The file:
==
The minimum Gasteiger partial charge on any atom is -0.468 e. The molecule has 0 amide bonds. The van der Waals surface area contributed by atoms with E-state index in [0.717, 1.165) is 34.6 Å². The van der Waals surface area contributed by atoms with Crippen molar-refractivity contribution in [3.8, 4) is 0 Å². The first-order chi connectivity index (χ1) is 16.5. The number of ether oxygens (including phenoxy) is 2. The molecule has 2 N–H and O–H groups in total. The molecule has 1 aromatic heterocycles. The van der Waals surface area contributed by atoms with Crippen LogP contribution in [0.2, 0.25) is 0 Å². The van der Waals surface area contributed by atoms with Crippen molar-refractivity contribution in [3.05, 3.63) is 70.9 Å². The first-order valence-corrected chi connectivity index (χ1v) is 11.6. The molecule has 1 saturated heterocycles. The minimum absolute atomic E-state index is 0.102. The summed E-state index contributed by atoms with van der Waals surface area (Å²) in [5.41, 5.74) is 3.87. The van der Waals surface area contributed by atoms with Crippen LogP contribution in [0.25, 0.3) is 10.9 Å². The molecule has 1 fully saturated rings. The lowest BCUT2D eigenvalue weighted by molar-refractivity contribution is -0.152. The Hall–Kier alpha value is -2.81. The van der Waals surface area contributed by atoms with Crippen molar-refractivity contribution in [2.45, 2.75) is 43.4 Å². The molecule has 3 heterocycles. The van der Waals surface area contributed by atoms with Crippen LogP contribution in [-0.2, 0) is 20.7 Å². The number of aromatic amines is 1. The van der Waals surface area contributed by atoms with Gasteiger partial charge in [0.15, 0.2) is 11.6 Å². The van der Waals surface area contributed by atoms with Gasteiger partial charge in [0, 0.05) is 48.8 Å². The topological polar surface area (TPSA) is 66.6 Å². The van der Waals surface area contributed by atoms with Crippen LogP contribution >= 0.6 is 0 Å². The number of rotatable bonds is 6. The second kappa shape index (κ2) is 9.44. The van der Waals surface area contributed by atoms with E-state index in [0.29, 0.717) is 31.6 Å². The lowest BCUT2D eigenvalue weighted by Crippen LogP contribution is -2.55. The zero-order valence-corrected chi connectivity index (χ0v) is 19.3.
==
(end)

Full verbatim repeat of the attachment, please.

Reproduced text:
The minimum Gasteiger partial charge on any atom is -0.468 e. The molecule has 0 amide bonds. The van der Waals surface area contributed by atoms with E-state index in [0.717, 1.165) is 34.6 Å². The van der Waals surface area contributed by atoms with Crippen molar-refractivity contribution in [3.8, 4) is 0 Å². The first-order chi connectivity index (χ1) is 16.5. The number of ether oxygens (including phenoxy) is 2. The molecule has 2 N–H and O–H groups in total. The molecule has 1 aromatic heterocycles. The van der Waals surface area contributed by atoms with Crippen LogP contribution in [0.2, 0.25) is 0 Å². The van der Waals surface area contributed by atoms with Crippen molar-refractivity contribution in [3.05, 3.63) is 70.9 Å². The first-order valence-corrected chi connectivity index (χ1v) is 11.6. The molecule has 1 saturated heterocycles. The minimum absolute atomic E-state index is 0.102. The summed E-state index contributed by atoms with van der Waals surface area (Å²) in [5.41, 5.74) is 3.87. The van der Waals surface area contributed by atoms with Crippen LogP contribution in [0.25, 0.3) is 10.9 Å². The molecule has 1 fully saturated rings. The lowest BCUT2D eigenvalue weighted by molar-refractivity contribution is -0.152. The Hall–Kier alpha value is -2.81. The van der Waals surface area contributed by atoms with Crippen molar-refractivity contribution in [2.45, 2.75) is 43.4 Å². The molecule has 3 heterocycles. The van der Waals surface area contributed by atoms with Crippen LogP contribution in [-0.2, 0) is 20.7 Å². The number of aromatic amines is 1. The van der Waals surface area contributed by atoms with Gasteiger partial charge in [0.15, 0.2) is 11.6 Å². The van der Waals surface area contributed by atoms with Gasteiger partial charge in [0, 0.05) is 48.8 Å². The topological polar surface area (TPSA) is 66.6 Å². The van der Waals surface area contributed by atoms with Crippen LogP contribution >= 0.6 is 0 Å². The number of rotatable bonds is 6. The second kappa shape index (κ2) is 9.44. The van der Waals surface area contributed by atoms with E-state index in [0.29, 0.717) is 31.6 Å². The lowest BCUT2D eigenvalue weighted by Crippen LogP contribution is -2.55. The zero-order valence-corrected chi connectivity index (χ0v) is 19.3.